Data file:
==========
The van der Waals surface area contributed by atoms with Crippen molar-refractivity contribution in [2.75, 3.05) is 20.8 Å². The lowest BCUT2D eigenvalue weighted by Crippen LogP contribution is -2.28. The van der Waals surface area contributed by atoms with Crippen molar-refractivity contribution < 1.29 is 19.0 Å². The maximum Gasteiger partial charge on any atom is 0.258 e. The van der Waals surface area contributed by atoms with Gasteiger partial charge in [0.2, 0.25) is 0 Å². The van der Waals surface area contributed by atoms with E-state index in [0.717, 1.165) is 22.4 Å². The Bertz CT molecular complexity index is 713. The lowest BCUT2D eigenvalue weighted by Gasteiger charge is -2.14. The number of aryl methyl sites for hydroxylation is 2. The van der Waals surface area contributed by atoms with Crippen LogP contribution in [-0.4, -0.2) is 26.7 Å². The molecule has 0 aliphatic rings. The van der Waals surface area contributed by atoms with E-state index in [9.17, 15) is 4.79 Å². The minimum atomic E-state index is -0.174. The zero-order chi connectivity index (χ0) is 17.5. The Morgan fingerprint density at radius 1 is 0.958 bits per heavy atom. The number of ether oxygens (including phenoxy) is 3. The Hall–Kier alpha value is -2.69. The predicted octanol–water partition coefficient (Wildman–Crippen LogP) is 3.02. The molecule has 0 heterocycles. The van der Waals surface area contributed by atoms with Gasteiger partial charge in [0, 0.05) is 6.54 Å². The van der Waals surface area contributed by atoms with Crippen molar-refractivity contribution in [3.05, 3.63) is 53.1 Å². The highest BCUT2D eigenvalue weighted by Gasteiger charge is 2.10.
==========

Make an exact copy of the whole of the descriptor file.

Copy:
The van der Waals surface area contributed by atoms with Crippen molar-refractivity contribution in [2.75, 3.05) is 20.8 Å². The lowest BCUT2D eigenvalue weighted by Crippen LogP contribution is -2.28. The van der Waals surface area contributed by atoms with Crippen molar-refractivity contribution < 1.29 is 19.0 Å². The maximum Gasteiger partial charge on any atom is 0.258 e. The van der Waals surface area contributed by atoms with Gasteiger partial charge in [0.2, 0.25) is 0 Å². The van der Waals surface area contributed by atoms with E-state index in [0.717, 1.165) is 22.4 Å². The Bertz CT molecular complexity index is 713. The lowest BCUT2D eigenvalue weighted by Gasteiger charge is -2.14. The number of aryl methyl sites for hydroxylation is 2. The van der Waals surface area contributed by atoms with Crippen LogP contribution in [-0.4, -0.2) is 26.7 Å². The molecule has 0 aliphatic rings. The van der Waals surface area contributed by atoms with E-state index in [9.17, 15) is 4.79 Å². The minimum atomic E-state index is -0.174. The zero-order chi connectivity index (χ0) is 17.5. The Morgan fingerprint density at radius 1 is 0.958 bits per heavy atom. The number of ether oxygens (including phenoxy) is 3. The Hall–Kier alpha value is -2.69. The predicted octanol–water partition coefficient (Wildman–Crippen LogP) is 3.02. The molecule has 0 heterocycles. The van der Waals surface area contributed by atoms with Gasteiger partial charge in [0, 0.05) is 6.54 Å². The van der Waals surface area contributed by atoms with Crippen molar-refractivity contribution in [3.05, 3.63) is 53.1 Å². The highest BCUT2D eigenvalue weighted by Gasteiger charge is 2.10.